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Reviewing the Reviews

Sept. 28 - 29.

Publication: New York Times

Cover: "Stanley, I Presume?"

Other Reviews & News of Note: I was struck by reading the first passage shortly after reading the second.

1. "The Shock Doctrine is [Naomi] Klein's ambitious look at the economic history of the last 50 years and the rise of free-market fundamentalism around the world. 'Disaster capitalism,' as she calls it, is a violent system that sometimes requires terror to do its job."

2. "In the evenings, unexpected sights appear in this city, which less than two years ago seemed beyond saving and repair.

"Women stroll on sidewalks that did not exist last year. Teenagers cluster under newly installed street lights, chatting on cellphones. At a street corner, young men gather to race cars on a freshly paved road - a scene, considering that this is the capital of Chechnya, that feels out of place and from another time.

"Throughout the city, local officials, most of them former rebels who waged a nationalist Islamic insurgency against Russia, lounge in cafes, assault rifles idled beside them.

"Three years after a wave of guerrilla and terrorist attacks caused many analysts to say that Russia's war against Chechen separatists could not be won, the republic has fallen almost fully under the control of the Kremlin and its indigenous proxies, led by Ramzan A. Kadyrov, the Chechen president.

"Mr. Kadyrov's human rights record is chilling, and allegations of his government's patterns of brutality and impunity are widespread. Yet even his most severe critics say he has developed significant popular support, in part because of the clear changes that have accompanied his firm and fearsome rule.

"Fighting has been sporadic and small in scale for a second year. A large rebel offensive did not materialize this summer, as the separatists had predicted. Buoyed by a sustained lull in fighting and flush with cash, Mr. Kadyrov's government has rebuilt most of its capital and outlying areas.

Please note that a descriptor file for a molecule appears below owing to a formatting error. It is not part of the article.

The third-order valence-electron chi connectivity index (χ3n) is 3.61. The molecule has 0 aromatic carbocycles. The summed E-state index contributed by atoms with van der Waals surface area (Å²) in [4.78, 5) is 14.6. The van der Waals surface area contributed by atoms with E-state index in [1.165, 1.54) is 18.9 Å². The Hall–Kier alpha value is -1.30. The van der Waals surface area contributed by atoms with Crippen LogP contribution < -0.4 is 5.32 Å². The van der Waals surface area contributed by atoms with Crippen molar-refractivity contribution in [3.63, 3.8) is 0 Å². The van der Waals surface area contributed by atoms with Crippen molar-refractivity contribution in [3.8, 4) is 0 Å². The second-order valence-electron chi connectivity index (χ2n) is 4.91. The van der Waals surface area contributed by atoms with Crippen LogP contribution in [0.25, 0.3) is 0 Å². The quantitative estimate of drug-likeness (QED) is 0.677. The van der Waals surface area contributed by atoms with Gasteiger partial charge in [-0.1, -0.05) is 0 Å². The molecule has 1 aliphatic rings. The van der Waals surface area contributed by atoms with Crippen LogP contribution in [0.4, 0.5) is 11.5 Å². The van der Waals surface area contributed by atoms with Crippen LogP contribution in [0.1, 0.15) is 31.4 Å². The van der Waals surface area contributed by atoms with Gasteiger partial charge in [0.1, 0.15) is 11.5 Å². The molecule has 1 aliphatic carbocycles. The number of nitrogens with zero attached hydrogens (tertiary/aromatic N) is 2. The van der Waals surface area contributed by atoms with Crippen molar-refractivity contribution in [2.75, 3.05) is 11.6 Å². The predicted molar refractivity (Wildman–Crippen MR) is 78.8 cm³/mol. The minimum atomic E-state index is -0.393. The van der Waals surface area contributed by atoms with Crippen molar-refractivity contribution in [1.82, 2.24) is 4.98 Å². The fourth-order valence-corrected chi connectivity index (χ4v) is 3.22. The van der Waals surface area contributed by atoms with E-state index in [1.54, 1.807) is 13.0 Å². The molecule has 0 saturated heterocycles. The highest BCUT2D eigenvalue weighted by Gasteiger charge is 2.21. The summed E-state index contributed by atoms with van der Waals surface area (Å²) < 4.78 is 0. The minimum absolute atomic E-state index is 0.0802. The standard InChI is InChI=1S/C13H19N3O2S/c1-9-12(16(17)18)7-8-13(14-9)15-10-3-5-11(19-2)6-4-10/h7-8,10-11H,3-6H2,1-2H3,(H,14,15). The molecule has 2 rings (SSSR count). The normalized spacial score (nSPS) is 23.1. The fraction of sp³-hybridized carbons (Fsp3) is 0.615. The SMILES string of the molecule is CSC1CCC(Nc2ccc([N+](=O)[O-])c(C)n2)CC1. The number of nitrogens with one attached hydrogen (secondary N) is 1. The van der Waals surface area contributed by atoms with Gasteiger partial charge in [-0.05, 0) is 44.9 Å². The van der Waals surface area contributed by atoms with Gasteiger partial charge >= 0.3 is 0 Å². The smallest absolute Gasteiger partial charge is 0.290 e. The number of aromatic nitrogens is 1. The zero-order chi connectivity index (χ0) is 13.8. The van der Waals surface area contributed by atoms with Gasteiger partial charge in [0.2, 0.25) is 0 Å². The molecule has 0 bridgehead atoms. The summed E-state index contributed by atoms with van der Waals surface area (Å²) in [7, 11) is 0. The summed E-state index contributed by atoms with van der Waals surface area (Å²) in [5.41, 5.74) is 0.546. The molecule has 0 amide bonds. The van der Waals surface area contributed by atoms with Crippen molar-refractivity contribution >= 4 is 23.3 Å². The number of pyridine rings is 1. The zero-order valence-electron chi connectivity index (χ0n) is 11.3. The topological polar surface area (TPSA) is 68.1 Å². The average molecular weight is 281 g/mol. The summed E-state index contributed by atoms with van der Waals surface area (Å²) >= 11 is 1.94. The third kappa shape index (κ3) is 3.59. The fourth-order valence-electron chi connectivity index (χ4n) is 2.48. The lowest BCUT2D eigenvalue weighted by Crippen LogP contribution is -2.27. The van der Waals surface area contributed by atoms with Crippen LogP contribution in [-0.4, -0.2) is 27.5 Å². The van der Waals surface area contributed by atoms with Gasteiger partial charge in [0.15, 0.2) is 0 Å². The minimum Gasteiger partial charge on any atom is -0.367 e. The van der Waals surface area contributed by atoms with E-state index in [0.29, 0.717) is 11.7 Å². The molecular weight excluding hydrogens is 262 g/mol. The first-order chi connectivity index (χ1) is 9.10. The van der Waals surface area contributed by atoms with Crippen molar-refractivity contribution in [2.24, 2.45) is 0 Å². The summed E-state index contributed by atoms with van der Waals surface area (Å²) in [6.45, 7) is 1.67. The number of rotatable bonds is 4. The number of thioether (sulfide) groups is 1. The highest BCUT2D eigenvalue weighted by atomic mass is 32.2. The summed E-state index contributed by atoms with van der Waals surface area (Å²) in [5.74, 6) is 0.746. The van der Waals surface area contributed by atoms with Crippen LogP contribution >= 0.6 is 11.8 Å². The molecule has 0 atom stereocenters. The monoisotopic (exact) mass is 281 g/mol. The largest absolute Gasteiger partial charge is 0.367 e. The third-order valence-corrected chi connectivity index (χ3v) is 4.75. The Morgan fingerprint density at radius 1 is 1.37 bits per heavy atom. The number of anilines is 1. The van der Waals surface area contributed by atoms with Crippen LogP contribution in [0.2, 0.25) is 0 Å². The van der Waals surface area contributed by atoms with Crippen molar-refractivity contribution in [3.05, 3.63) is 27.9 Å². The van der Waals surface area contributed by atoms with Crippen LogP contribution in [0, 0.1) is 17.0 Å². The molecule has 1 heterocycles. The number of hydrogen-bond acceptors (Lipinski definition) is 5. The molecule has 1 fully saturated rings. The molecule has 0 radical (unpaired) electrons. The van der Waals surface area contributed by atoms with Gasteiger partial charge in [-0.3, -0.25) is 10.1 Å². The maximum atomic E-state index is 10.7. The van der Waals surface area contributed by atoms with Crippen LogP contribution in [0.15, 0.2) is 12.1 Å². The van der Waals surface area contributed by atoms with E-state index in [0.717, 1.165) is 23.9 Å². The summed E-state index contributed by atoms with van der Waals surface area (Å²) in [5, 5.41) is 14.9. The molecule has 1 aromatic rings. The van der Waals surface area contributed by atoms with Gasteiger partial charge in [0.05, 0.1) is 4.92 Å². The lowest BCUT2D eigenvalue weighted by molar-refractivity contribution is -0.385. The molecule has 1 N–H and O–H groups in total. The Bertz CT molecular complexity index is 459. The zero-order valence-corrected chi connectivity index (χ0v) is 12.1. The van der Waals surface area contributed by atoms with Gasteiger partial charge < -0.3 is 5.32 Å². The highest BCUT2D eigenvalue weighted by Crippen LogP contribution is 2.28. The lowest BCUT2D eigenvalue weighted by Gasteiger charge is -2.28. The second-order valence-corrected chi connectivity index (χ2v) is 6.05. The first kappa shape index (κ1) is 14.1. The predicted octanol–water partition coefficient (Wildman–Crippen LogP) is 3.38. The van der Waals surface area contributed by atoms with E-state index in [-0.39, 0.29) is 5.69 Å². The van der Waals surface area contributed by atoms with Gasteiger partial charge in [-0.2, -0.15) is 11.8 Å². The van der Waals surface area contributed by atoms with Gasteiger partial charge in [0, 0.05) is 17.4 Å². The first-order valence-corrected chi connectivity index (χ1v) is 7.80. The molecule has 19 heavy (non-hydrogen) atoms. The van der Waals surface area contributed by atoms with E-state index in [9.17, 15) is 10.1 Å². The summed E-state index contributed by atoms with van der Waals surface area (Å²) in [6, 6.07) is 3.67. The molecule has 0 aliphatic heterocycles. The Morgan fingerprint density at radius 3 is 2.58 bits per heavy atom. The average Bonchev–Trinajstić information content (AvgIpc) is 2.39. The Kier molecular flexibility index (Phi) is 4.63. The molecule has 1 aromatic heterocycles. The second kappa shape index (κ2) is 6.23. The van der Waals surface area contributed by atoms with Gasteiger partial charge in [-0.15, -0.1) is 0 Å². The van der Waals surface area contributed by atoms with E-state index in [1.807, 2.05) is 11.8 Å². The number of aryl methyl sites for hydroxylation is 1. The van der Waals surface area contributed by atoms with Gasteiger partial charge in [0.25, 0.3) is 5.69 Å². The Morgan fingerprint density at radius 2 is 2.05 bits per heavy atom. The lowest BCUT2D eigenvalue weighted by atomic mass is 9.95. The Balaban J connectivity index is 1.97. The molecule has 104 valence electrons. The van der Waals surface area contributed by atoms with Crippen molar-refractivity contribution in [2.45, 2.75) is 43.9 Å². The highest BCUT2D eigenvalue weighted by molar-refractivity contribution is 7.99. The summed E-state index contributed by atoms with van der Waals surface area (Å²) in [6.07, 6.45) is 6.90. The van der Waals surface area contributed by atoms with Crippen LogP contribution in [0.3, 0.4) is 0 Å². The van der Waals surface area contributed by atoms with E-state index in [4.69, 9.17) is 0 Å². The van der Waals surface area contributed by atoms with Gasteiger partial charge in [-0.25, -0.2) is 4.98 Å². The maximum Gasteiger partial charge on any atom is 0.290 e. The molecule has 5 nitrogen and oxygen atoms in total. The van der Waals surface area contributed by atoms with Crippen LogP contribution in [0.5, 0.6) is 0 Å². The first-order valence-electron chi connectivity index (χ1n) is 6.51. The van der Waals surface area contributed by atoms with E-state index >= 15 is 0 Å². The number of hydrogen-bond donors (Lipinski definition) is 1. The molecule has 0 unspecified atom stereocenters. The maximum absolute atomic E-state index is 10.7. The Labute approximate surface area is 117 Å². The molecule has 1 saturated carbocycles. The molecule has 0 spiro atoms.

"Like Stalingrad after World War II, Grozny, the Chechen capital, has reappeared from the rubble. It has done so more swiftly than European cities revived by the Marshall Plan."

Also: "Some critics will no doubt dismiss How Starbucks Saved My Life: A Son of Privilege Learns to Live Like Everyone Else as promotional pap masquerading as a memoir," Neil Genzlinger writes. "This critic, though, views it as one of the most scathing indictments of the advertising business to appear in a long time."

Why?

"[Michael Gates] Gill, with the grating babe-in-the-woods persona he adopts in this book, would have us believe that top advertising executives like him have no idea that there are black people in the world and that some of them run small businesses; that every weekday thousands of people gather at places like Grand Central Terminal for a ritual known as rush hour; that an overwhelming majority of lives are lived in the service of train schedules and bill collectors."

It gets worse.

"Gill staring in wonder as commuters commute or a co-worker shows him how to fill a mop bucket; Gill abjectly apologizing for ignoring the poor, the working class, his children, his own racism and classicism for all those years; Gill praising Starbucks, the world's greatest company (it offers health insurance!); Gill dropping famous names from his past. None of it rings true; all of it feels manipulative. Could it be that Gill, having coasted on his family name for years, looked around for another set of coattails and saw one with a Starbucks logo?"

My guess is he decided to take a job at Starbucks in order to write a book.

"If so, the strategy seems to have worked. Tom Hanks, apparently like Gill not realizing that Starbucks is more punch line than hot brand these days, has already grabbed the movie rights."

As Keith Olbermann would say, Michael Gates Gill, you are today's Worst Person in the World.

*

Publication: Sun-Times

Cover: "Femme Fatales"

Other Reviews & News of Note: Books editor Teresa Budasi also takes on Gill's Starbucks book, noting that the author still works for the coffee company with no plans to quit despite the movie deal. Maybe so, but he'll be taking a really, really, really, really, really, really long leave.

*

Publication: Tribune

Cover: "The Forgotten War." Is the Trib the last book review in the country getting to this?

Other Reviews & News of Note: No.

*

CHARTS

1. Laura Ingraham
2. Bill Clinton
3. O.J. Simpson

Tony Dungy is 4th; Mother Teresa is 5th; Navy Seal is 6th; Alan Alda is 8th; Anna Nicole Smith is 9th; George W. Bush is 10th; Pattie Boyd is 12th; Alan Jackson's wife is 13th; Jack Cafferty is 14th; the un-great God is 16th.




Permalink

Posted on October 3, 2007


MUSIC - Chief Keef Changed The Industry.
TV - Vizio's Best Product Is You.
POLITICS - UIC: Soda Taxes Work.
SPORTS - More McCaskey Malpractice.

BOOKS - All About Poop.

PEOPLE PLACES & THINGS - Don't Let Your Pet OD.


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